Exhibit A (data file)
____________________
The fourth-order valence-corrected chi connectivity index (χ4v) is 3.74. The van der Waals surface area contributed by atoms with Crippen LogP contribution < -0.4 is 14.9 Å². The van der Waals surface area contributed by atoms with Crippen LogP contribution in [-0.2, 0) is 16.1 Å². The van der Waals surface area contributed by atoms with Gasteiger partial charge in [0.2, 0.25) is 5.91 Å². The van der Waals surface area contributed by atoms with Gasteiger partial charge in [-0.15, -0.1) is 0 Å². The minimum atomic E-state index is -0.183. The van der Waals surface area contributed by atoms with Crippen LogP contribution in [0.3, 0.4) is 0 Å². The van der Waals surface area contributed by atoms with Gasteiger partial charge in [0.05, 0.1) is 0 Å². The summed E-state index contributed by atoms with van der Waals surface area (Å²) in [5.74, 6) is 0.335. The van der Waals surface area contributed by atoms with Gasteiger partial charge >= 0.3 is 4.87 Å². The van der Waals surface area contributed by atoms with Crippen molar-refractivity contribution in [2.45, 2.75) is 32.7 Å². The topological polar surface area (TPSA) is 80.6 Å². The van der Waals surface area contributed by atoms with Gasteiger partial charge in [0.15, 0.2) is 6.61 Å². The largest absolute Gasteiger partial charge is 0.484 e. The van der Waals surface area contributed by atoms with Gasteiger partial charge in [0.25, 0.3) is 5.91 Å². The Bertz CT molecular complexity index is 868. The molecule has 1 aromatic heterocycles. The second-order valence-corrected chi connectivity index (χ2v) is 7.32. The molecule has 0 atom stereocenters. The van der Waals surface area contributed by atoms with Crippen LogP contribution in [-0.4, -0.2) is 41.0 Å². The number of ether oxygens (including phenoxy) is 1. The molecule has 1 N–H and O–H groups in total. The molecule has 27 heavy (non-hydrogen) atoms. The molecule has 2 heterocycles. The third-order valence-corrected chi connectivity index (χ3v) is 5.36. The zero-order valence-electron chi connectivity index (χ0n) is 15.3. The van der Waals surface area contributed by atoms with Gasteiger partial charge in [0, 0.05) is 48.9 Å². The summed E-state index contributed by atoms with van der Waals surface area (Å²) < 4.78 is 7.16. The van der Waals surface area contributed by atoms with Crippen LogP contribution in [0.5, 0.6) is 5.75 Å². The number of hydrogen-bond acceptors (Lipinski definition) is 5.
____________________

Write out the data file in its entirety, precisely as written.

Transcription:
The fourth-order valence-corrected chi connectivity index (χ4v) is 3.74. The van der Waals surface area contributed by atoms with Crippen LogP contribution < -0.4 is 14.9 Å². The van der Waals surface area contributed by atoms with Crippen LogP contribution in [-0.2, 0) is 16.1 Å². The van der Waals surface area contributed by atoms with Gasteiger partial charge in [0.2, 0.25) is 5.91 Å². The van der Waals surface area contributed by atoms with Gasteiger partial charge in [-0.15, -0.1) is 0 Å². The minimum atomic E-state index is -0.183. The van der Waals surface area contributed by atoms with Crippen LogP contribution in [0.3, 0.4) is 0 Å². The van der Waals surface area contributed by atoms with Gasteiger partial charge in [0.05, 0.1) is 0 Å². The summed E-state index contributed by atoms with van der Waals surface area (Å²) in [5.74, 6) is 0.335. The van der Waals surface area contributed by atoms with Gasteiger partial charge >= 0.3 is 4.87 Å². The van der Waals surface area contributed by atoms with Crippen molar-refractivity contribution in [2.45, 2.75) is 32.7 Å². The topological polar surface area (TPSA) is 80.6 Å². The van der Waals surface area contributed by atoms with Gasteiger partial charge in [0.15, 0.2) is 6.61 Å². The largest absolute Gasteiger partial charge is 0.484 e. The van der Waals surface area contributed by atoms with Gasteiger partial charge in [0.25, 0.3) is 5.91 Å². The Bertz CT molecular complexity index is 868. The molecule has 1 aromatic heterocycles. The second-order valence-corrected chi connectivity index (χ2v) is 7.32. The molecule has 0 atom stereocenters. The van der Waals surface area contributed by atoms with Crippen LogP contribution in [-0.4, -0.2) is 41.0 Å². The number of ether oxygens (including phenoxy) is 1. The molecule has 1 N–H and O–H groups in total. The molecule has 27 heavy (non-hydrogen) atoms. The molecule has 2 heterocycles. The third-order valence-corrected chi connectivity index (χ3v) is 5.36. The zero-order valence-electron chi connectivity index (χ0n) is 15.3. The van der Waals surface area contributed by atoms with Gasteiger partial charge in [0, 0.05) is 48.9 Å². The summed E-state index contributed by atoms with van der Waals surface area (Å²) < 4.78 is 7.16. The van der Waals surface area contributed by atoms with Crippen LogP contribution in [0.5, 0.6) is 5.75 Å². The number of hydrogen-bond acceptors (Lipinski definition) is 5.